Fort Wayne Animal Care & Control halts feline adoptions amid virus outbreak
FORT WAYNE, Ind. (WANE) – Fort Wayne Animal Care and Control has suspended the adoption and admission of adolescent cats and kittens due to a recent outbreak of a highly contagious viral disease.
The shelter said Thursday it was working to contain and decontaminate amid an outbreak of feline panleukopenia, a potentially deadly virus that spreads when a cat or kitten comes into contact with infected feces, vomit, secretions nasal passages and other bodily excretions. It mainly affects unvaccinated kittens and can cause fatigue, vomiting, diarrhea or death.
Feline panleukopenia does not affect people or other types of animals such as dogs.
Fort Wayne Animal Care and Control said it was suspending all adoptions of adolescent cats and kittens until Tuesday, Aug. 23, or until it is safe, “to ensure the disease does not continue to spread to cats in our community”.
The shelter will also not be accepting any cats or kittens until at least September 1, or until medical staff determine that it can resume normal operations.
In the meantime, staff were testing and monitoring all cats currently at the shelter. All cats and kittens are vaccinated when they come to Fort Wayne Animal Care and Control.
Anyone who has adopted a cat or kitten from Fort Wayne Animal Care & Control, whether in the shelter or offsite, since August 1 must watch their pet at home. If he has or is showing symptoms, please call our office at 427-1244 option 1 immediately. Staff are working to contact adopters who may be affected by the outbreak.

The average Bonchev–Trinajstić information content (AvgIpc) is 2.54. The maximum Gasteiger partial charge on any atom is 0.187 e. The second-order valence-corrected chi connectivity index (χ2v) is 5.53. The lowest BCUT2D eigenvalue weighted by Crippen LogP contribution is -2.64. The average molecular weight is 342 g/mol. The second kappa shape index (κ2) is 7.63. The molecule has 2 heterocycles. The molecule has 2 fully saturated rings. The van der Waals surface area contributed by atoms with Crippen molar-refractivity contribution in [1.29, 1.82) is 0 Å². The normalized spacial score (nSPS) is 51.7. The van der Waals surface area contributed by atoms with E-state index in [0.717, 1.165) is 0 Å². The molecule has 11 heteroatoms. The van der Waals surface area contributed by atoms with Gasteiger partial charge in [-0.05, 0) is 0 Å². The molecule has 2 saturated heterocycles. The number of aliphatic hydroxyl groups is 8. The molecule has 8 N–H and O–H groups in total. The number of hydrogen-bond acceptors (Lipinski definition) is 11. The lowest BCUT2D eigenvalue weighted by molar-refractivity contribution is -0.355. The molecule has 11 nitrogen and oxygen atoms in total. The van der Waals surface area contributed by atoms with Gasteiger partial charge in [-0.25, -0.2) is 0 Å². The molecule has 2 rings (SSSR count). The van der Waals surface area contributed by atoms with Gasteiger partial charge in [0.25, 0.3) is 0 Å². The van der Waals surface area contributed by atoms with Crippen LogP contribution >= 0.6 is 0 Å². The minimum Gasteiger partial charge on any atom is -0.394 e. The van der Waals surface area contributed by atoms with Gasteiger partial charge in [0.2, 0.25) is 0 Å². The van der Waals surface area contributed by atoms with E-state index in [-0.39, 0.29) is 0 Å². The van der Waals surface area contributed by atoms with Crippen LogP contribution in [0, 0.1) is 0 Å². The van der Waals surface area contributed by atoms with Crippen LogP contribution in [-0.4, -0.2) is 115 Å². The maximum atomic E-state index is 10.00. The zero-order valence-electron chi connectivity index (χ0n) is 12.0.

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Citizens who currently have an appointment to surrender an at-risk cat or kitten will be contacted and offered options to have the cat vaccinated at the shelter and then kept at their home until the shelter is ready and able to take the cat or kitten. Citizens bringing stray cats or kittens will be offered the same service, vaccinations and then the possibility of keeping them at home to prevent further spread of the disease. FWACC is an open-access shelter, so if the citizen does not wish to bring the cat or kitten home, we will take care of it.
To further stop the spread of the disease in our community, all cats in the community will be vaccinated against feline panleukopenia before being returned to their colony.
Feline panleukopenia is a preventable disease. FWACC urges all pet owners to ensure their cats are up to date on current vaccines. Kittens can receive the first cycle of vaccines to prevent fatal disease at 4-6 weeks and should receive boosters as recommended by a veterinarian. Adult cats should also be vaccinated to prevent the disease.
The shelter is seeking immediate help from the community with donations to the Angel Fund to help cover the cost of additional vaccinations needed for cats in the community and necessary care for affected cats.